Casa Relvas is a family-owned business with wineries and vineyards in two locations in Alentejo. The company’s large production includes 12 labels and is focused on the export market. Herdade São Miguel is the first single-estate wine made from vineyards in Herdade de São Miguel in Redondo.
2019 Herdade do Rocim Amphora Tinto, DOC Alentejo — medium ruby with generous aromas of dark plums, blackberries and dried tomato leaf. The flavor follow the aromas with ripe plums, blackberries, boysenberries, slate-like minerality and celery salt. Tannins are gauzy in a barely-medium body with good acidity. Easy sipping and also tasty slightly chilled. 13% abv. SRP $18
The blend is Moreto, Tinta Grossa, Trincadeira and Aragonez. Moreto (Moreto do Alentejo) is a hearty and productive red variety that thrives in hot, sunny conditions and is not widely grown elsewhere. Tinta Grossa (aka Grossa), like Moreto, likely originated in Alentejo. It is planted almost exclusively in the Vidigueira sub-region of Alentejo. Trincadeira, commonly also called Tinta Amarela in Portugal, likely originated in Oeste north of Lisbon where it shows the most clonal diversity. Although, Wine Grapes goes on to note it may have originated in Alentejo. Either way Trincadeira is widely planted in Portugal and capable of producing excellent wine.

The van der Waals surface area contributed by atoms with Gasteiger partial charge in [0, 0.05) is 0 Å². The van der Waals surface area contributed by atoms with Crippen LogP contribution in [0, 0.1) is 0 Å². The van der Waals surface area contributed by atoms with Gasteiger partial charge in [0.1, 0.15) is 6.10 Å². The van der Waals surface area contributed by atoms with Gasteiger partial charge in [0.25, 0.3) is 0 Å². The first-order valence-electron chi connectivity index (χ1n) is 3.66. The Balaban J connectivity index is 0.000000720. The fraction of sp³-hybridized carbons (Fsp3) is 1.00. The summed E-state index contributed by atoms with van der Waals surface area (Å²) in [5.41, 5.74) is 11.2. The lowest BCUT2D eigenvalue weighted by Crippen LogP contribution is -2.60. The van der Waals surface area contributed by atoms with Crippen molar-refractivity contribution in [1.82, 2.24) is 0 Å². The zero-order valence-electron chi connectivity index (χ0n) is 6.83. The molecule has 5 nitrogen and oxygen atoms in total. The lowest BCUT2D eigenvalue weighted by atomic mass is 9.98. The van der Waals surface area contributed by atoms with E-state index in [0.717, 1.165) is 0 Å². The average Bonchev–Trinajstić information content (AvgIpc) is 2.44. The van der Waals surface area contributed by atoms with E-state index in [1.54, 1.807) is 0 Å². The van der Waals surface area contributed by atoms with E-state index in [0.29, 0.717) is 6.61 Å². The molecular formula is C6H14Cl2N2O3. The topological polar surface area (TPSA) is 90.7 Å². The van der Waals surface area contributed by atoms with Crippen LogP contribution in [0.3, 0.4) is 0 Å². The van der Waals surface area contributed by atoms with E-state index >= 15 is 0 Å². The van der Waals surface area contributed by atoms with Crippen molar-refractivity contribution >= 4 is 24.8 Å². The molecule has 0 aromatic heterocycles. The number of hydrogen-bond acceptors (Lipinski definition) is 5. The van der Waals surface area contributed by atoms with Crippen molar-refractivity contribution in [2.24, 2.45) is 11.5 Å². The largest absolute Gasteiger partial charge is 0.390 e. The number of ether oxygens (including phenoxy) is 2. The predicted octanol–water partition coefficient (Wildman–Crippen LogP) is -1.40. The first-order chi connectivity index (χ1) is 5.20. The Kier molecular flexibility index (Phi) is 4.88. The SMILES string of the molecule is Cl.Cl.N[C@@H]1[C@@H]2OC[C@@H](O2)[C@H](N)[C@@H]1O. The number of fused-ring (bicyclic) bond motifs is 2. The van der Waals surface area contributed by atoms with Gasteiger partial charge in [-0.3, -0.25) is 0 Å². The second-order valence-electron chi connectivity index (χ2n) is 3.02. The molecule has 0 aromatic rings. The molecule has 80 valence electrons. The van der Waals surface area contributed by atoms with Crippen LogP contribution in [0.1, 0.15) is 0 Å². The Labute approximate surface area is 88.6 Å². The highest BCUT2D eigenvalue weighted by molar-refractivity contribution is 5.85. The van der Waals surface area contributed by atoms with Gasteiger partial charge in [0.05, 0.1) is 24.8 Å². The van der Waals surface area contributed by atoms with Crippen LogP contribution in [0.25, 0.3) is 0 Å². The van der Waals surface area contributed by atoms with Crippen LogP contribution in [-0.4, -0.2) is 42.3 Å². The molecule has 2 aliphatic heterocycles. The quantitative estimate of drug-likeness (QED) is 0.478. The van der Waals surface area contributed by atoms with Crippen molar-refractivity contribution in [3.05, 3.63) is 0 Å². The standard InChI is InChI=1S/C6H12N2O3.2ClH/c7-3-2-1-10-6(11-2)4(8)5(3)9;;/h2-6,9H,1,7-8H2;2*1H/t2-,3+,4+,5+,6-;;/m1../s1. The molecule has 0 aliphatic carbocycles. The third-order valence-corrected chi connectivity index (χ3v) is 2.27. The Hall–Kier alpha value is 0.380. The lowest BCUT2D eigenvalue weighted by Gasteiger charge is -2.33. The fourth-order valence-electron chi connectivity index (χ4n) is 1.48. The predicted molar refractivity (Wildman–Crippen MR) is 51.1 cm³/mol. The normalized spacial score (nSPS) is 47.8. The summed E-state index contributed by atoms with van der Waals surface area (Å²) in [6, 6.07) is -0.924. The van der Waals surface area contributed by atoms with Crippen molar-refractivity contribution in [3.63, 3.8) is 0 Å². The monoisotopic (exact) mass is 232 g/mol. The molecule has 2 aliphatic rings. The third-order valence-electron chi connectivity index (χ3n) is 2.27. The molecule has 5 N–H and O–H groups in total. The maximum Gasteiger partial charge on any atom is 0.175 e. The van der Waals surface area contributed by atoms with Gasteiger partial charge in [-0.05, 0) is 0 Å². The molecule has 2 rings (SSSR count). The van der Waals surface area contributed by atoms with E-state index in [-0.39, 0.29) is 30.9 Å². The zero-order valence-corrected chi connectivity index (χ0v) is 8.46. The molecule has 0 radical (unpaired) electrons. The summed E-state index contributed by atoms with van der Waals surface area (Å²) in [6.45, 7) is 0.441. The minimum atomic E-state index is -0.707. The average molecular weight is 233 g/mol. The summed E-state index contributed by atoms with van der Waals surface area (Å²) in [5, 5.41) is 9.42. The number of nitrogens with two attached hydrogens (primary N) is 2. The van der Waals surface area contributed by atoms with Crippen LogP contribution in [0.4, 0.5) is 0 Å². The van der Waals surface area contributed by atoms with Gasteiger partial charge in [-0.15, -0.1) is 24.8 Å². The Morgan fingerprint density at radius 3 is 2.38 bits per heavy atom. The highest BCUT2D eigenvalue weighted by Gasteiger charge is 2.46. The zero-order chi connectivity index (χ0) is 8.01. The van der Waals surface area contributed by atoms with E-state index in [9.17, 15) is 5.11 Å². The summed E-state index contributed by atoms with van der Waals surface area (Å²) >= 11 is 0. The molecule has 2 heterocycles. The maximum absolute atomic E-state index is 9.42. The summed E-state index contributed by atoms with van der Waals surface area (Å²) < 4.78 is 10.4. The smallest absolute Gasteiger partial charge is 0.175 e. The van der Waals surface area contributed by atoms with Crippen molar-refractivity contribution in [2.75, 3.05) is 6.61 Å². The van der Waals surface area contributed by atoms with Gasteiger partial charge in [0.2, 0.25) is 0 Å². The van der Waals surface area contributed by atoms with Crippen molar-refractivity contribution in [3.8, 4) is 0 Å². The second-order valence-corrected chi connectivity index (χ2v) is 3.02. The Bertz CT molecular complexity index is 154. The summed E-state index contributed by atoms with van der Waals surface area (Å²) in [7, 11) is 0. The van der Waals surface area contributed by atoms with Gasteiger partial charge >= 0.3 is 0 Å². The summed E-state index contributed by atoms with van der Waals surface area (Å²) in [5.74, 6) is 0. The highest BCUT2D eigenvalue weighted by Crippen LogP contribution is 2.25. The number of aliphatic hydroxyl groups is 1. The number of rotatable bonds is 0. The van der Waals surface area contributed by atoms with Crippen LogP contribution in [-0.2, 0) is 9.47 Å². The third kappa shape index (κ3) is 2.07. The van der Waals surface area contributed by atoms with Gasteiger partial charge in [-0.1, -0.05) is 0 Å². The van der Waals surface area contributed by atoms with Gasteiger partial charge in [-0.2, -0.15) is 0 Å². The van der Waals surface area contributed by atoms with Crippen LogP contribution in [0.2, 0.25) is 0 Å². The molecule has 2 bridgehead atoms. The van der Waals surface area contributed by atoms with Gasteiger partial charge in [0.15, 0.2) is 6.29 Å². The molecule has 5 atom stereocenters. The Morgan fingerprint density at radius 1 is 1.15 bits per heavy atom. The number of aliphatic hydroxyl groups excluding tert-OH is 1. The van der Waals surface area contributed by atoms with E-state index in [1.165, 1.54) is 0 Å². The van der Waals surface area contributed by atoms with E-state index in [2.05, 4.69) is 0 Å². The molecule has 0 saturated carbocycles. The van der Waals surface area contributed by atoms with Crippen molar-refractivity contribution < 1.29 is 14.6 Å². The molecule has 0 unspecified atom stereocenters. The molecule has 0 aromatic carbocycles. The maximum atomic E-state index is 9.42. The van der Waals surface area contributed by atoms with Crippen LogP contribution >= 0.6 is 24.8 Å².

From the technical sheet: “Vinification was done in the traditional way, in clay pots, and with no temperature control. The ancestral way to make such wine was fully respected. Fermentation took place using indigenous yeasts and with no addition or correction of must.” The wine was aged three months in the bottle before release.
When the Romans arrived in the Alentejo region, winemaking was already well established. The Romans introduced the use of amphorae, called talhas de barro, to winemaking in Alentejo and the vessels are still used to this day. These clay vessels can be up to seven feet in height and contain 520 gallons of wine. This video on the Wines of Alentejo website explains the winemaking process in the beautiful Portuguese language, with English subtitles. It is a labor of love.
2018 Cartuxa EA Red, Vinho Regional Alentejano — light ruby with generous aromas of roasted coffee, blackberries and candied cherries. Flavors are plumy, with blackberries and dark cherries. Tannins are drying in a barely medium body with juicy acidity. This is pure fruit enjoyment. 13.5% abv. SRP $9